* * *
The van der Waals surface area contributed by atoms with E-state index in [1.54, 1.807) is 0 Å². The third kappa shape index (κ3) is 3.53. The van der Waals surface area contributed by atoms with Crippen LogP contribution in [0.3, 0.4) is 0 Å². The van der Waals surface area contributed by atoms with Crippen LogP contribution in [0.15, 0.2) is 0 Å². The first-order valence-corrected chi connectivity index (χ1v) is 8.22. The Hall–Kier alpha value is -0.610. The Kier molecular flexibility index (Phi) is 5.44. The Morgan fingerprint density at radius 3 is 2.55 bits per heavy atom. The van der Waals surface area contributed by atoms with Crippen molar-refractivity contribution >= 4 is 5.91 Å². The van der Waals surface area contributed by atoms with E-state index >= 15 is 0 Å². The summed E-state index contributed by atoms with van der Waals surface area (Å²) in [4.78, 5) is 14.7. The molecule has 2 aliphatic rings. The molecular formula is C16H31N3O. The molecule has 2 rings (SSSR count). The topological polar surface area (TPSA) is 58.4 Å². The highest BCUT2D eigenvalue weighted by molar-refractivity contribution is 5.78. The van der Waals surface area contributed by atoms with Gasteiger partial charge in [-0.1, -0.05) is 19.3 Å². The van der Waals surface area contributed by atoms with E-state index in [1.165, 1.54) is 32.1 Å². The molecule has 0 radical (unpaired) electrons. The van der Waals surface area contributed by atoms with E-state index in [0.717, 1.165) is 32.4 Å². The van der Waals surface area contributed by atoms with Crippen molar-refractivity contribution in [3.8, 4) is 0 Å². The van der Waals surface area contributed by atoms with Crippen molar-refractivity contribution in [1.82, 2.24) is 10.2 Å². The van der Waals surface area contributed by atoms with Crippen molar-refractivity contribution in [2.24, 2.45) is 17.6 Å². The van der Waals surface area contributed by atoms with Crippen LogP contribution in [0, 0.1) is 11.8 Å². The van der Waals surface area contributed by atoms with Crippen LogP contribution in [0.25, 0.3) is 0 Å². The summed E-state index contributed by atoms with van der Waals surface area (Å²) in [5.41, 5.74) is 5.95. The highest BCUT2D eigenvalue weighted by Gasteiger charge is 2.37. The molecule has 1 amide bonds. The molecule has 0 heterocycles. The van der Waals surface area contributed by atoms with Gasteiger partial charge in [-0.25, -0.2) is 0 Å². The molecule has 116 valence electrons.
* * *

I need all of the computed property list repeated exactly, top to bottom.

The van der Waals surface area contributed by atoms with E-state index in [1.54, 1.807) is 0 Å². The third kappa shape index (κ3) is 3.53. The van der Waals surface area contributed by atoms with Crippen LogP contribution in [0.3, 0.4) is 0 Å². The van der Waals surface area contributed by atoms with Crippen LogP contribution in [0.15, 0.2) is 0 Å². The first-order valence-corrected chi connectivity index (χ1v) is 8.22. The Hall–Kier alpha value is -0.610. The Kier molecular flexibility index (Phi) is 5.44. The Morgan fingerprint density at radius 3 is 2.55 bits per heavy atom. The van der Waals surface area contributed by atoms with Crippen molar-refractivity contribution >= 4 is 5.91 Å². The van der Waals surface area contributed by atoms with E-state index >= 15 is 0 Å². The summed E-state index contributed by atoms with van der Waals surface area (Å²) in [4.78, 5) is 14.7. The molecule has 2 aliphatic rings. The molecular formula is C16H31N3O. The molecule has 2 rings (SSSR count). The topological polar surface area (TPSA) is 58.4 Å². The highest BCUT2D eigenvalue weighted by molar-refractivity contribution is 5.78. The van der Waals surface area contributed by atoms with Gasteiger partial charge in [-0.1, -0.05) is 19.3 Å². The van der Waals surface area contributed by atoms with E-state index in [1.165, 1.54) is 32.1 Å². The molecule has 0 radical (unpaired) electrons. The van der Waals surface area contributed by atoms with E-state index in [0.717, 1.165) is 32.4 Å². The van der Waals surface area contributed by atoms with Crippen molar-refractivity contribution in [3.8, 4) is 0 Å². The van der Waals surface area contributed by atoms with Crippen molar-refractivity contribution in [1.82, 2.24) is 10.2 Å². The van der Waals surface area contributed by atoms with Crippen molar-refractivity contribution in [2.24, 2.45) is 17.6 Å². The van der Waals surface area contributed by atoms with Crippen LogP contribution in [0, 0.1) is 11.8 Å². The van der Waals surface area contributed by atoms with Crippen LogP contribution in [0.25, 0.3) is 0 Å². The summed E-state index contributed by atoms with van der Waals surface area (Å²) in [5.41, 5.74) is 5.95. The highest BCUT2D eigenvalue weighted by Gasteiger charge is 2.37. The molecule has 1 amide bonds. The molecule has 0 heterocycles. The van der Waals surface area contributed by atoms with Gasteiger partial charge in [-0.25, -0.2) is 0 Å². The molecule has 116 valence electrons.